Toni Valentine has always been a tomboy. She’d rather be monster hunting and having belching contests than shopping and getting manicures. Her best friends, her only friends, have been the same three boys for years. So when Toni finds herself at an all-girls’ school, she’s horrified. She’s prepared for senior year to suck. That changes when she meets Emma Elizabeth, who needs a boy to help her make her ex jealous, and Toni just so happens to have a few guys. Word spreads that Toni has connections and a business opportunity presents itself: selling fake dates with her guy friends to her classmates who need a dependable guy. Of course nothing seems to be going as planned for Toni this year and it’s just her luck that she starts falling for her business’s most popular guy.
This was a fast, light, and ultimately cute read. It was just over 300 pages and I ended up finishing it in one sitting.
Toni was an interesting character in the sense that I didn’t always like her, but I could understand where she was coming from. Even before she was forced to switch schools, Toni could sense things were changing between her group of friends and she was desperate to keep things the same. She could be judgmental of anything she thought was girly and the girls who did like those things. It was nice to see her learn that she can be friends with girls and that wearing a skirt didn’t suddenly make her a different person. It did feel at times like she was written in a way that was trying too hard to seem like she was one of the guys, overly immature or being gross, and because the three guys never really acted that way too much, it gave her the feeling of being younger than them.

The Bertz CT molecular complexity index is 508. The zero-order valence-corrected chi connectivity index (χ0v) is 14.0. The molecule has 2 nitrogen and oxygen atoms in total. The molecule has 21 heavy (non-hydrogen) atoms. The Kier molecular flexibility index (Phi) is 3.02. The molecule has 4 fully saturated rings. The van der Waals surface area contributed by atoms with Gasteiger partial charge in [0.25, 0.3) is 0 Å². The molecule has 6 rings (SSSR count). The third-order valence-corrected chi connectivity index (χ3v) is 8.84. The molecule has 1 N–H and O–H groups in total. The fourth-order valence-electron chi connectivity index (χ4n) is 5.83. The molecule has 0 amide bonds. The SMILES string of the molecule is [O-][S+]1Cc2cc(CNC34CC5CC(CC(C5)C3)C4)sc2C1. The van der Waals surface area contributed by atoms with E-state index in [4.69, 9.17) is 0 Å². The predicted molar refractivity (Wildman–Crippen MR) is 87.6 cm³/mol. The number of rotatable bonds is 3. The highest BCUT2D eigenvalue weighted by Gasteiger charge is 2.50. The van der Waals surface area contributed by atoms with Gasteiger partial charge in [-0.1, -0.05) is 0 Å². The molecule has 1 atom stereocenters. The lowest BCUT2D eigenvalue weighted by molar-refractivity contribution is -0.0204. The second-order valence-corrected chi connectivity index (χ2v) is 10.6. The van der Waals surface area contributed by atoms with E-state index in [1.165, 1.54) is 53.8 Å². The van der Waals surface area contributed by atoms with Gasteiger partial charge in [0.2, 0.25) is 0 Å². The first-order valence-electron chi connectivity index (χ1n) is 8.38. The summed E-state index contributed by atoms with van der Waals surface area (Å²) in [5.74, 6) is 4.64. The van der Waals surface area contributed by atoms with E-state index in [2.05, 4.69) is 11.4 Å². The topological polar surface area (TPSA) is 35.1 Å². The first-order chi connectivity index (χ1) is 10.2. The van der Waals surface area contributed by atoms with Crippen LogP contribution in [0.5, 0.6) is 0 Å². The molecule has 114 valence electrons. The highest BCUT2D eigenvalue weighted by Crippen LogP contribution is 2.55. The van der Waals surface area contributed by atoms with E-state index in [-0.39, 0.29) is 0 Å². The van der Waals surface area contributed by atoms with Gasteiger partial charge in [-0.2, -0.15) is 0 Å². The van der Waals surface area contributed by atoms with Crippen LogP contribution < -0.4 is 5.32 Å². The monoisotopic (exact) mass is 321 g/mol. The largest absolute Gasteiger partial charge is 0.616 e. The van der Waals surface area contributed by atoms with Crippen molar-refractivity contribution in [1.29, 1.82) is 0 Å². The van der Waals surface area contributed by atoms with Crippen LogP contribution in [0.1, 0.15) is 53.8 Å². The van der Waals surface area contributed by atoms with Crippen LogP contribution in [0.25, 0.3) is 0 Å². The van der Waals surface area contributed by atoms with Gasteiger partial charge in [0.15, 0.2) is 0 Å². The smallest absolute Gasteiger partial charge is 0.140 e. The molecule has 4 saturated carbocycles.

The three guys were all very different. Cowboy was the quiet, shy one who could barely talk to the girl he liked; Ollie was brash, loud and I was probably not supposed to like him for most of the book since he could be mean to Toni but I always felt there was more to him; Loch was a dreamer, their leader, and Toni’s love interest. Even though the story was mainly about Toni, they all managed to stand out with their own personalities and their own growth through the book.
One thing I really liked was the tension in some of the relationships in the book. Toni and one of her guy friend’s, Ollie, had the most and I could see the point both sides had even though neither was fully in the right. The tension between Toni and her stepfather was the most understandable out of all the tensions. He tried but had no idea how to relate to Toni and she resented the new rules he brought to her life.
I would have liked to see the book have gone deeper into the friendships, both the ones Toni had before and the ones she made. We barely saw Toni and her boys as a group before she was sent to the new school and their dynamic was already changing by then. I didn’t really feel the whole epic friendship between them. They were friends and cared about each other but maybe if it had been built up more, I would have felt it. Toni’s friendships with the girls at her new school felt very sudden and besides Emma, we never really saw them develop.
Overall, it was a nice coming-of-age type story, growing up and changing friendships, and how it doesn’t have to be a bad thing.